As a human-being, I was excited about the ideas surrounding personalized health that we heard throughout the day – especially since I moonlight as a fitness instructor.

Among them was Jeff Arnold from Sharecare, who is empowering consumers to take charge of their health by delivering personalized resources and expert advice through their online health profiles. Melissa Bojorquez, of Physicians Interactive, talked to us about technology’s unique power to help people connect with each other, and in doing so, defying the isolation and fear that accompany serious health conditions. Bill Evans from Watson Health showed us how Watson is changing the face of medical research with its ability to “read” thousands of medical journals and white papers in unimaginable speeds in an effort to increase the safety and efficacy of clinical trials drugs.

Our Healthcare Startup Sharktank brought innovative thinking to the forefront of consumer health. Movi Interactive is incentivizing fitness tracker users in unique ways by gamifying their experiences to drive usage. Through their platform, Medprowellness is connecting consumers with clinicians, nutritionists, and personal trainers to provide a personalized layer of accountability to their 360-degree approach to health and wellness.

The marketer in me was excited about all the new ways data will continue to fuel our insights. Finding new ways to visualize data is critical, according to David Davenport Firth, particularly since 75% of physicians admit to not understanding the statistics in journals. Back to the topic of wearbles… For a while now, marketers have been talking about the endless data streams being collected from wearables. Patrick Henshaw and his startup, Strap, can aggregate data from wearables, smartphones, and other apps, allowing marketers to draw insights from real-time human data. On similar note, there was Pranav Yadav, whose company Neuro-Insight can help marketers and brands optimize their creative by analyzing the neuro-responses of their consumers.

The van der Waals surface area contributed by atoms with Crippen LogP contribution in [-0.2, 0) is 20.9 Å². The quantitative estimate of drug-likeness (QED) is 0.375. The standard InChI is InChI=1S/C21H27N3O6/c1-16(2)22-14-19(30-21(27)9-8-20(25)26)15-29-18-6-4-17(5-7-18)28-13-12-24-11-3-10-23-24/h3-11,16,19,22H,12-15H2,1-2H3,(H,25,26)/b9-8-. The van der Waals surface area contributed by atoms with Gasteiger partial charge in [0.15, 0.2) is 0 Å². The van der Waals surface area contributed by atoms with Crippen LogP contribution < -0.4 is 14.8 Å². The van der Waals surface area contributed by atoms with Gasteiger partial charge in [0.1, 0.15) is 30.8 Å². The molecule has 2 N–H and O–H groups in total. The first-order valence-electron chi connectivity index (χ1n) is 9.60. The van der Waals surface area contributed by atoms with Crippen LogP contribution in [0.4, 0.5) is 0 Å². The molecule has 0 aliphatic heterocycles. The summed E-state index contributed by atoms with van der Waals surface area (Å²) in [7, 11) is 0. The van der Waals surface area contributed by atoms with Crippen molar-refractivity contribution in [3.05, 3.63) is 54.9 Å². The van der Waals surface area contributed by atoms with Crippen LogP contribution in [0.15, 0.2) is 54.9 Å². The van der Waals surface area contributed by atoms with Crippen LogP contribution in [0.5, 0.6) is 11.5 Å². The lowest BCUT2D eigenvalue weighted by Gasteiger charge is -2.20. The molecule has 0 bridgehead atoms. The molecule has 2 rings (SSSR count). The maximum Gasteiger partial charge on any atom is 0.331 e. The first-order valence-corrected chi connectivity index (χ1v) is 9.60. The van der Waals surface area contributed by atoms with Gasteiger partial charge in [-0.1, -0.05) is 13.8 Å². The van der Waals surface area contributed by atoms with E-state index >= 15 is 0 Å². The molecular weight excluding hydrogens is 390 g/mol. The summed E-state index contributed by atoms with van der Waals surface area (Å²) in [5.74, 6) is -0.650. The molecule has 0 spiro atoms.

We are at the crossroads of health, wellness, technology, and marketing. Ryan Olohan from Google reinforced the fact that like all successful companies, healthcare brands need to innovate or die. Companies like Kodak and Blockbuster didn’t, while companies like Uber and Expedia have changed their respective industries forever. As marketers in the healthcare space, we all need to look beyond our comfort zones. We need to encourage our brands to look beyond, as well.

Infographic: Smartphone Use Among Physicians

In my first of a series of infographics on Digital Health, I look at smartphone use as a metric of digital acceptance and adoption among physicians. Like us, physicians are unquestionably connected through their smartphones, and are conditioned to receive digital content. The newest generation of physicians entering the field are digital natives, and do not know a world without the internet or constant connectivity. These physicians will play a huge role in shaping the future of digital health. The key will be to understand how and when to best reach them, and those are topics we’ll cover in future posts.

Smartphone use among physicians
Smartphone use among physicians